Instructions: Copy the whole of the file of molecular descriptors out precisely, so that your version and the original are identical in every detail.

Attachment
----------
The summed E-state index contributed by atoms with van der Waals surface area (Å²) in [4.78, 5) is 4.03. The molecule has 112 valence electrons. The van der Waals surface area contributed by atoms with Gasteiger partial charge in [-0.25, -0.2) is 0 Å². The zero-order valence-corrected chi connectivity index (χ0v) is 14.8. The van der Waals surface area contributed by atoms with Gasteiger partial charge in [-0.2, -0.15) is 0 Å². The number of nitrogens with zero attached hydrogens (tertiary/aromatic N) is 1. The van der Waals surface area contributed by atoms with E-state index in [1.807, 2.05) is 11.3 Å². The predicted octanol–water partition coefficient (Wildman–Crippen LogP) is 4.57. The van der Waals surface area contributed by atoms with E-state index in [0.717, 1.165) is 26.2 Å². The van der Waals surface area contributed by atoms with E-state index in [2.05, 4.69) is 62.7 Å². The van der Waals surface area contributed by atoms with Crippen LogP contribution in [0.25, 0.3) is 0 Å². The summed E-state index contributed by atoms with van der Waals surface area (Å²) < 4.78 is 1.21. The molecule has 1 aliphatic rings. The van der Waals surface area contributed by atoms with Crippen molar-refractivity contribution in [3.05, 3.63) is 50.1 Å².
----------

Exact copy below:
The summed E-state index contributed by atoms with van der Waals surface area (Å²) in [4.78, 5) is 4.03. The molecule has 112 valence electrons. The van der Waals surface area contributed by atoms with Gasteiger partial charge in [-0.25, -0.2) is 0 Å². The zero-order valence-corrected chi connectivity index (χ0v) is 14.8. The van der Waals surface area contributed by atoms with Gasteiger partial charge in [-0.2, -0.15) is 0 Å². The number of nitrogens with zero attached hydrogens (tertiary/aromatic N) is 1. The van der Waals surface area contributed by atoms with E-state index in [1.807, 2.05) is 11.3 Å². The predicted octanol–water partition coefficient (Wildman–Crippen LogP) is 4.57. The van der Waals surface area contributed by atoms with E-state index in [0.717, 1.165) is 26.2 Å². The van der Waals surface area contributed by atoms with E-state index in [2.05, 4.69) is 62.7 Å². The van der Waals surface area contributed by atoms with Crippen LogP contribution in [0.25, 0.3) is 0 Å². The summed E-state index contributed by atoms with van der Waals surface area (Å²) < 4.78 is 1.21. The molecule has 1 aliphatic rings. The van der Waals surface area contributed by atoms with Crippen molar-refractivity contribution in [3.05, 3.63) is 50.1 Å².